By Teya Vitu / Santa Fe New Mexican
Contemporary art envelops Santa Fe, from scores of galleries to the Center for Contemporary Arts and SITE Santa Fe.
The New Mexico Museum of Art is making a $16.5 million leap to formalize Santa Fe’s steeped relationship with contemporary art with its planned annex, the 35,000-square-foot Vladem Contemporary museum.
The Vladem Contempory is proposed for the corner of Montezuma Avenue and Guadalupe Street, just beyond the north edge of the Railyard, alongside the terminus of the Rail Runner Express commuter train.
“It’s important for the museum to stay current,” said Mary Kershaw, the museum’s director. “Perhaps more important is that we collect contemporary art.”
The Vladem will have 3,533 square feet of climate-controlled collection storage space in the basement of the Halpin Building, a brick warehouse believed to have been built around 1936.
The Halpin Building will remain, but a second floor will be added, at an angle to the ground floor. The Halpin was aligned with the railroad tracks to the west and long-gone railroad tracks on the east. The new second floor will be aligned with the street grid, specifically Guadalupe Street and Montezuma Avenue.
DNCA Architects and Studio GP, both of Albuquerque, are the project architects, on board since March 2017. A general contractor will be sought in March.
The Museum of New Mexico Foundation has raised $9.7 million in a $12.5 million campaign, principally to fund creation of the Vladem. The expectation is to reach $11 million by the end of the year, said Jamie Clements, the foundation’s chief executive.
The campaign, with about 400 donations so far, has largely focused on large gifts, such as the $4 million from Bob and Ellen Vladem, the largest donation the museum has received in its 101-year history. The campaign will start a community phase in January to add another 1,000 donations, primarily targeting $250 donations that will get a name engraved on a brick in the community courtyard outside the Vladem Contemporary, Clements said.
The foundation will dedicate $10.5 million from the campaign to the Vladem Contemporary, with $6 million from the state of New Mexico covering the balance. The state still owns the Halpin Building, which until 1998 housed the state archives and, more recently, the state Office of Archaeological Studies.
Construction on the Vladem Contemporary is expected to start in summer with an opening anticipated 14 months later by the end of 2020, Clements said.
The Vladem Contemporary stems from the planning for the Museum of Art’s centennial celebration in 2017. Kershaw visited the Halpin a few years back to consider it for Museum of Art collection storage before the Office of Archaeological Studies moved out in 2012 and the repository for the Museum of Indian Arts and Culture departed in late 2014.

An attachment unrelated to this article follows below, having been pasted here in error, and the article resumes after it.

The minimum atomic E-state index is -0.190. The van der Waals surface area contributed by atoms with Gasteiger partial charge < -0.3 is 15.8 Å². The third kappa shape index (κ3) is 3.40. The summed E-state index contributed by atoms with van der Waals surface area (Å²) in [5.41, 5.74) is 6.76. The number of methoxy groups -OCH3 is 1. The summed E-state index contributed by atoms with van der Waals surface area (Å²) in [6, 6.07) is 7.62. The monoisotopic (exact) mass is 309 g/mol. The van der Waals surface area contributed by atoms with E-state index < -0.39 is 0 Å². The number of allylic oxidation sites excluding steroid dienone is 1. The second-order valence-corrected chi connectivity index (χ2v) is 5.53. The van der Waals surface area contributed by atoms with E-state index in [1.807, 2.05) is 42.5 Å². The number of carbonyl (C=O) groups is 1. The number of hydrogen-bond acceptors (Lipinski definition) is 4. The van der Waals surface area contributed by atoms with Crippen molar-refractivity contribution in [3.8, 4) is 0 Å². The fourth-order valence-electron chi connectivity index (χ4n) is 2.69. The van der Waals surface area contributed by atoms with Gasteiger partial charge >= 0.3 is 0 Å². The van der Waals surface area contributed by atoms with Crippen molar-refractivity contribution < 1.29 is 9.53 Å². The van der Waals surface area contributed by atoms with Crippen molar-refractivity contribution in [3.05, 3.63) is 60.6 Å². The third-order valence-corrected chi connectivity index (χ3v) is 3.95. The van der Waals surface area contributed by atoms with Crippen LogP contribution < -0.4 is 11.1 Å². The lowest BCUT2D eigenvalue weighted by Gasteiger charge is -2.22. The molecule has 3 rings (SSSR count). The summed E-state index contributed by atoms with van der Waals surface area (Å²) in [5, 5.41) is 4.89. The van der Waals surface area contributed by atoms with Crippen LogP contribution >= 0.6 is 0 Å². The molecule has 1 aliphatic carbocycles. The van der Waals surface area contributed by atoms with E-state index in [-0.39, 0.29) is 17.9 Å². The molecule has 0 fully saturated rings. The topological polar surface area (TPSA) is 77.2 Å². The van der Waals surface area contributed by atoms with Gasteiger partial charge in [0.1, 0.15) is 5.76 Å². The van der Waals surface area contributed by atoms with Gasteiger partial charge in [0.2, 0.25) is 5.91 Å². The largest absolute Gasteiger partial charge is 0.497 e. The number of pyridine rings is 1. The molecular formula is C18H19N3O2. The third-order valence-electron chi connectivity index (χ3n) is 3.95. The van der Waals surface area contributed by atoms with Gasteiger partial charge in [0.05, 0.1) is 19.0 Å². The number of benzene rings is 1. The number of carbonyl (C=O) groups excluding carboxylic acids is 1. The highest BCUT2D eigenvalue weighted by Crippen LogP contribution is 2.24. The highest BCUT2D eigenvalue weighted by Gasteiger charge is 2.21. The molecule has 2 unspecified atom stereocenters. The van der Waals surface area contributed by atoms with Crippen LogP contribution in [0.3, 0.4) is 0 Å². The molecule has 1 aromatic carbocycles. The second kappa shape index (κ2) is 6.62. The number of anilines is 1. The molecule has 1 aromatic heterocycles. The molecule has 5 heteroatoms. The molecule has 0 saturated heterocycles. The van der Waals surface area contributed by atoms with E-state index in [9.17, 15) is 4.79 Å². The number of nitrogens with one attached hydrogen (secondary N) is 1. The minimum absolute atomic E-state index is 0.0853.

“This building spoke to me,” Kershaw said. “ ‘Mary, I’m not a storage building. I’m a contemporary art venue.’ ”
The 3,967-square-foot main gallery on the ground floor will have a ceiling height of 16 feet, 9 inches, ideal for occasional oversized contemporary art. The loading dock area was designed specifically to make it easy to get large art from a truck into the gallery — and also to the elevator to the second level.
“It allows you to have big, three-dimensional works,” Kershaw said.
The new second level will have a smaller 3,150-square-foot space with a 14-foot-6-inch ceiling. The second level also will have the Museum of Art’s first dedicated artist studio for an artist or artist collective in residency, Kershaw said.
Also upstairs: the museum’s first dedicated education space and a 690-square-foot collection storage area visible to the public — storage as art display, so to speak.
The second level will feature a 2,815-square-foot roof deck for events with up to 56 people. A nearby room by the elevator will serve as a staging area for caterers bringing in food for the roof deck and also lobby events.
The lobby will be a strip running through the center of the building from end to end. This will allow access to the building without passing a pay point, Kershaw said.
The new facility will free up space in the main art museum, where contemporary art now typically occupies 2,000 to 4,000 square feet, depending on the exhibition, of the 11,000 square feet of gallery space.
With a 100-year-old facility, the New Mexico Museum of Art is not ideally suited for traveling exhibitions, Kershaw said.
That will be rectified with the Vladem Contemporary, where space can easily be set aside for traveling shows. The gallery space will be flexible so traveling exhibition exhibitions will not be in the same place every time, she said.
Vladem Contemporary will have about the same square footage as SITE Santa Fe at the opposite end of the Railyard — all of that area designated as the Railyard Arts District.
“We think it will be a great complement to the continuing art scene at the Railyard,” said Richard Czoski, executive director of the Santa Fe Railyard Community Corp., the master leaseholder of the city-owned Railyard. “It will be a very prominent entrance to the Railyard. That corner has been historically underutilized. It didn’t generate any foot traffic.”